Complain Less, Learn More

We just finished perpendicular bisectors and I found an activity in my book. It involved a map, three fire stations, and a house. Students had to fold and cut and such to form the perpendicular bisectors and to decide which fire station was the closest to the house.

I had given them very detailed instructions (see here) but I was fully expecting to hear the complaining, whining, and annoying comments such as "I quit, I don't know what we're doing, I don't even know what you're talking about, What do we do now, I don't know what to do next".

I just prefaced the activity with a little speech about how I would not be responding to any of those comments. I told them if they needed help, I would be glad to help them but they could only ask me a specific question, no whining allowed.  

And...it worked. Students were cutting, drawing, folding, but most importantly, following directions. The classroom environment was much more peaceful and I realized yet another reason why that class drains me. The negative energy is just too exhausting. I should have made this rule from the very beginning. It's such an obvious thing to say but it's just another example of how I fail to communicate my expectations, and end up upset when they are not met.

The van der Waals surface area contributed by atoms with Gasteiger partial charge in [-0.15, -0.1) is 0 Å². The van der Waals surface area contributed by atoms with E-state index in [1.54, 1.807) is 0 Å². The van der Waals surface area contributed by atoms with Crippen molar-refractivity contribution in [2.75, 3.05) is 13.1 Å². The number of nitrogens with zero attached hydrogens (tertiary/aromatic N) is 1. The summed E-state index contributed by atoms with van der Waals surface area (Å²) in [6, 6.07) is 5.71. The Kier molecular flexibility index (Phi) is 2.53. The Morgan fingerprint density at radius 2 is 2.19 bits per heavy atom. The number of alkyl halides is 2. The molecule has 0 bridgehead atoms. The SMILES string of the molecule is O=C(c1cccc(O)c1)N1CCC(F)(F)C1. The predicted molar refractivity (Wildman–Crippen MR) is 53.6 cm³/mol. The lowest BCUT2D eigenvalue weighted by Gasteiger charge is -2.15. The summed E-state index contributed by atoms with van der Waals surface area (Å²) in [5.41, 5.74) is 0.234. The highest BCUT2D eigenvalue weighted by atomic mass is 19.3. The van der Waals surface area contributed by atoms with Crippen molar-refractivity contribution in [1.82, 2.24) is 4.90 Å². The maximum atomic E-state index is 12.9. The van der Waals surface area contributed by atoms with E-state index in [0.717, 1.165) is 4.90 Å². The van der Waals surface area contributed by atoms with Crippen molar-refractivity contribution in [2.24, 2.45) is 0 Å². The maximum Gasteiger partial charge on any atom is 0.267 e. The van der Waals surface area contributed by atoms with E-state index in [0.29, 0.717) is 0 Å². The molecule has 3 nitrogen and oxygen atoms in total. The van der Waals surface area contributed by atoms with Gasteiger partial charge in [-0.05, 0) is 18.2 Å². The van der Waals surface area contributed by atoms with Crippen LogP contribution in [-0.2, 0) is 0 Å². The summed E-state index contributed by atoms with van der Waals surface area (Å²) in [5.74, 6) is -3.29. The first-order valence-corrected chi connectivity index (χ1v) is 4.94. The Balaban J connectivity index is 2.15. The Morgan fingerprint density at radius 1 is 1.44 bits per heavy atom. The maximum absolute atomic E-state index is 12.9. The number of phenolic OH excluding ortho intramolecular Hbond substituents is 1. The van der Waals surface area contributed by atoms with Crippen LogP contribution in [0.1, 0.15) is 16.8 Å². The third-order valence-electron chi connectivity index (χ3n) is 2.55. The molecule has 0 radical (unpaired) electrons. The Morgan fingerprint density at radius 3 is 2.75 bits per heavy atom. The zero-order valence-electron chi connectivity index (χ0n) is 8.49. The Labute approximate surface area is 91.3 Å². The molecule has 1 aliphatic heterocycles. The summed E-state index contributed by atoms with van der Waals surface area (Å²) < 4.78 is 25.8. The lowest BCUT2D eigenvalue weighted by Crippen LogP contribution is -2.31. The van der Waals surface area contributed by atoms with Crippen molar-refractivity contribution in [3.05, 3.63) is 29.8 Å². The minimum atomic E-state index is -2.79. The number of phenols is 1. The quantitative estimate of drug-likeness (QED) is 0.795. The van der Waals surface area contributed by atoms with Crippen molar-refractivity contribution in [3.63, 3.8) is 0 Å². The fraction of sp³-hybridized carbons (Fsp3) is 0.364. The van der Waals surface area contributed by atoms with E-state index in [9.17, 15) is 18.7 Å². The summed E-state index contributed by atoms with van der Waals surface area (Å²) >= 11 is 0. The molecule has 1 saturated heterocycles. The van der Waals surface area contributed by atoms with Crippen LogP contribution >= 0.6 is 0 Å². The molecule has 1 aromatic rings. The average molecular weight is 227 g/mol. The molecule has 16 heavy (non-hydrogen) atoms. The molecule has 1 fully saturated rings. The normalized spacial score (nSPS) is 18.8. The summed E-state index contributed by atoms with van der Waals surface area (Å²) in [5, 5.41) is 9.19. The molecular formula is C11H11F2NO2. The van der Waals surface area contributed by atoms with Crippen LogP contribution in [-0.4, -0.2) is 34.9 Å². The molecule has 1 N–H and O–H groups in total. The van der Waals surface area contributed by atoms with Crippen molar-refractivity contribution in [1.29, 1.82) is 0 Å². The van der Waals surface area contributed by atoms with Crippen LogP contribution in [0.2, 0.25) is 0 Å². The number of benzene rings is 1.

I also modified a perpendicular activity from @crstn85. My plan was that after doing the first activity, they would know how to do the second activity with less instruction. We didn't get to it but I really like the idea of measuring and converting between centimeters and miles. Maybe I will use that one instead next year.

Baby steps.

1 comment:

  1. I like your blog. Are you familiar with the work of the Math Coaching Consortium at West Contra Costa Unified School District. You might be interested in looking at there web site.